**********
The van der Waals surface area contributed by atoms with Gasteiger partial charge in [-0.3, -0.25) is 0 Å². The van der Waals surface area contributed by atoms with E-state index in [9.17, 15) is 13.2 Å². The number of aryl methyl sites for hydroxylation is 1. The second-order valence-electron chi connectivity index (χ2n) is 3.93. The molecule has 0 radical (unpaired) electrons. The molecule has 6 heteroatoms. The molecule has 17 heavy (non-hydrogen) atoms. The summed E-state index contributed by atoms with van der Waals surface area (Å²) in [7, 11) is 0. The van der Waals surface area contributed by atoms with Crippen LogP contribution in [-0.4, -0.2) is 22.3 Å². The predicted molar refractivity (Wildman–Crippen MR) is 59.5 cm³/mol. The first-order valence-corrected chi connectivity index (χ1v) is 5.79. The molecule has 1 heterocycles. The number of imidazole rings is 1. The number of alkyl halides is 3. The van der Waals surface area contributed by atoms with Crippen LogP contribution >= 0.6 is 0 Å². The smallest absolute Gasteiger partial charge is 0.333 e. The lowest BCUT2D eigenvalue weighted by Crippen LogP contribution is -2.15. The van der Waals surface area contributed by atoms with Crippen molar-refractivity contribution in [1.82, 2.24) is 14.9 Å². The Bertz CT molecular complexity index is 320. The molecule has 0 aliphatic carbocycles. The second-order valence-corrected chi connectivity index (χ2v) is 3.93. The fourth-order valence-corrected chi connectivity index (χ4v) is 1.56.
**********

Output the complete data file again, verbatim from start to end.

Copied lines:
The van der Waals surface area contributed by atoms with Gasteiger partial charge in [-0.3, -0.25) is 0 Å². The van der Waals surface area contributed by atoms with E-state index in [9.17, 15) is 13.2 Å². The number of aryl methyl sites for hydroxylation is 1. The second-order valence-electron chi connectivity index (χ2n) is 3.93. The molecule has 0 radical (unpaired) electrons. The molecule has 6 heteroatoms. The molecule has 17 heavy (non-hydrogen) atoms. The summed E-state index contributed by atoms with van der Waals surface area (Å²) in [7, 11) is 0. The van der Waals surface area contributed by atoms with Crippen LogP contribution in [-0.4, -0.2) is 22.3 Å². The predicted molar refractivity (Wildman–Crippen MR) is 59.5 cm³/mol. The first-order valence-corrected chi connectivity index (χ1v) is 5.79. The molecule has 1 heterocycles. The number of imidazole rings is 1. The number of alkyl halides is 3. The van der Waals surface area contributed by atoms with Crippen LogP contribution >= 0.6 is 0 Å². The smallest absolute Gasteiger partial charge is 0.333 e. The lowest BCUT2D eigenvalue weighted by Crippen LogP contribution is -2.15. The van der Waals surface area contributed by atoms with Crippen molar-refractivity contribution in [1.82, 2.24) is 14.9 Å². The Bertz CT molecular complexity index is 320. The molecule has 0 aliphatic carbocycles. The second-order valence-corrected chi connectivity index (χ2v) is 3.93. The fourth-order valence-corrected chi connectivity index (χ4v) is 1.56.